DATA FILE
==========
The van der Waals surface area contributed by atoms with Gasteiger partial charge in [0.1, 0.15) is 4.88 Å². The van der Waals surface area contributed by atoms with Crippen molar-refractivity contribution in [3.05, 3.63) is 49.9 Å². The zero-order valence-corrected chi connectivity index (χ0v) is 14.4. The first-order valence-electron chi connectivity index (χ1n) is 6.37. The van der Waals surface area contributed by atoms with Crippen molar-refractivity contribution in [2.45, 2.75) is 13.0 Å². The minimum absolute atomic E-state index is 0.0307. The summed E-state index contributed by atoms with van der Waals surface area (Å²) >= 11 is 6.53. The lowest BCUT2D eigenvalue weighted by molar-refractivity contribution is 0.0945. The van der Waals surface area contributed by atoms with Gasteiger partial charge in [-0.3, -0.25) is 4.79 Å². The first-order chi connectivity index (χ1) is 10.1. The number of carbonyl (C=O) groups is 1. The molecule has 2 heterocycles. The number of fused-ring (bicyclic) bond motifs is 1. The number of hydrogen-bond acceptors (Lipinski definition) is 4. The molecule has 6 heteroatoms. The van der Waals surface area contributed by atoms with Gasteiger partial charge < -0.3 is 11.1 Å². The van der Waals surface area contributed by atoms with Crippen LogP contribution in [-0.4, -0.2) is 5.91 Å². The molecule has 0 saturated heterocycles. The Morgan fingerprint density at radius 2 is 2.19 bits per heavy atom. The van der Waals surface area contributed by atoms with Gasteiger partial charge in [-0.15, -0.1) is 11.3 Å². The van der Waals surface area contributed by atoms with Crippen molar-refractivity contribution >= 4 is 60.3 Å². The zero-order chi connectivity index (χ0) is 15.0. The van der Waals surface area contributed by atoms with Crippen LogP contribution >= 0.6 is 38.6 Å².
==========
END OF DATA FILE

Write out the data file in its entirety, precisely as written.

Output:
The van der Waals surface area contributed by atoms with Gasteiger partial charge in [0.1, 0.15) is 4.88 Å². The van der Waals surface area contributed by atoms with Crippen molar-refractivity contribution in [3.05, 3.63) is 49.9 Å². The zero-order valence-corrected chi connectivity index (χ0v) is 14.4. The first-order valence-electron chi connectivity index (χ1n) is 6.37. The van der Waals surface area contributed by atoms with Crippen molar-refractivity contribution in [2.45, 2.75) is 13.0 Å². The minimum absolute atomic E-state index is 0.0307. The summed E-state index contributed by atoms with van der Waals surface area (Å²) >= 11 is 6.53. The lowest BCUT2D eigenvalue weighted by molar-refractivity contribution is 0.0945. The van der Waals surface area contributed by atoms with Gasteiger partial charge in [-0.3, -0.25) is 4.79 Å². The first-order chi connectivity index (χ1) is 10.1. The number of carbonyl (C=O) groups is 1. The molecule has 2 heterocycles. The number of fused-ring (bicyclic) bond motifs is 1. The number of hydrogen-bond acceptors (Lipinski definition) is 4. The molecule has 6 heteroatoms. The van der Waals surface area contributed by atoms with Gasteiger partial charge < -0.3 is 11.1 Å². The van der Waals surface area contributed by atoms with Crippen LogP contribution in [-0.4, -0.2) is 5.91 Å². The molecule has 0 saturated heterocycles. The Morgan fingerprint density at radius 2 is 2.19 bits per heavy atom. The van der Waals surface area contributed by atoms with Gasteiger partial charge in [-0.15, -0.1) is 11.3 Å². The van der Waals surface area contributed by atoms with Crippen molar-refractivity contribution >= 4 is 60.3 Å². The zero-order chi connectivity index (χ0) is 15.0. The van der Waals surface area contributed by atoms with Crippen LogP contribution >= 0.6 is 38.6 Å².